By: Atheneum Books for Young Readers
15-y.o. Skylark (a.k.a. Sky) Martin thinks she’s the strangest a kid can be, she prefers clothes from vintage and thrift shoppes, she doesn’t have any friends except for her box of beautiful people, Nancy, and her famous mother’s “Ask Me Anything” black box, her brother sports a pig snout mask 27/4, her father is a record shop keeper who fell into a deep drunken depression after his wife up-and-left, and music is her everything.
Okay, I thought this book was strangely great. There were a lot of references to classic songs that made you want to sway (queue ‘Incense and Peppermint’ by Strawberry Alarm Clock) with the vibe of the entire story. I really liked Sky’s character, it is slightly relatable in the appearance of a good-girl-teen trying to find herself but is constantly left with the responsibility of her little brother since her father is busy trying to keep Bill’s Wishing Well (his record shop) afloat. She’s almost sixteen and by this point she’s a little rebellious, curious, and has an energy to try to find answers to those questions usually only mums can answer. That’s what makes this story just a bit more exciting since she’s going through the phases and motions of routines but still trying to standout without being too obvious.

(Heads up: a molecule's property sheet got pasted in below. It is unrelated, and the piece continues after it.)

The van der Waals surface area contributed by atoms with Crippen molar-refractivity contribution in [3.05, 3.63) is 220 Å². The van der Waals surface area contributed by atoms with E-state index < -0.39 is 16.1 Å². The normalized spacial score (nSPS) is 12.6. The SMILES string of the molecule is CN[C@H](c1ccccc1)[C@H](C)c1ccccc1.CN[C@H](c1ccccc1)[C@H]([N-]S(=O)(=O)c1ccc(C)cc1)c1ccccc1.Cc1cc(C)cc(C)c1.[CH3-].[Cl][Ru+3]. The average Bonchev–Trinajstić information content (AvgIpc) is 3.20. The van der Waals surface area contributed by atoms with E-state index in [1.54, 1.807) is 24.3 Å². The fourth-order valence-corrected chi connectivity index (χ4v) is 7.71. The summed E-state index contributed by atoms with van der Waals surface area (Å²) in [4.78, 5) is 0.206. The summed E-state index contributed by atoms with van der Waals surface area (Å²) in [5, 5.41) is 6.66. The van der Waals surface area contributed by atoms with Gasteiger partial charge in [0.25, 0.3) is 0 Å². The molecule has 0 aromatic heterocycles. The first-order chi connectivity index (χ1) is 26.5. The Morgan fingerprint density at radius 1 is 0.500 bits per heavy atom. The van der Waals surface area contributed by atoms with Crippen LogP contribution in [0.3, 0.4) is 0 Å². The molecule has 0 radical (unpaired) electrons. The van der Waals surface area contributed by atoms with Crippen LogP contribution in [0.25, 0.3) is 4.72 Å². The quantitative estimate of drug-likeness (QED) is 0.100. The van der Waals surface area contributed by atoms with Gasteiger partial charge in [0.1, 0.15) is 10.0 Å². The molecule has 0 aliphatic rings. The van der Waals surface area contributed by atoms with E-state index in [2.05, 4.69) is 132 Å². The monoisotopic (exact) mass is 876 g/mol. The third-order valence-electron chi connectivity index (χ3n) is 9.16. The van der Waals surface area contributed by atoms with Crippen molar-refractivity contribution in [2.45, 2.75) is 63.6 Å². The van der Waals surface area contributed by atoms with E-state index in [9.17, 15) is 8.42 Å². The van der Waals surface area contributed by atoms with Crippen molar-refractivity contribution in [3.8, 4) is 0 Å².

Although, perhaps this isn’t the point, but for some unknown reason, I think Sky’s brother Gully has Down Syndrome, maybe I’m a little dense, but that is the vibe I got from it all. Which in turn explains the constant need to be supervised by his sister because he was regularly unpredictable especially when he was Private Investigator mode on the search for The Bricker, and a white jeep with the bumper sticker ‘Live Love Local’. But it adds to the story as something more grounded. There’s no flashing lights, or people buzzing around on hover boards. It’s a real story about family, coming of age, and relationships, and those are the stories that keep things interesting.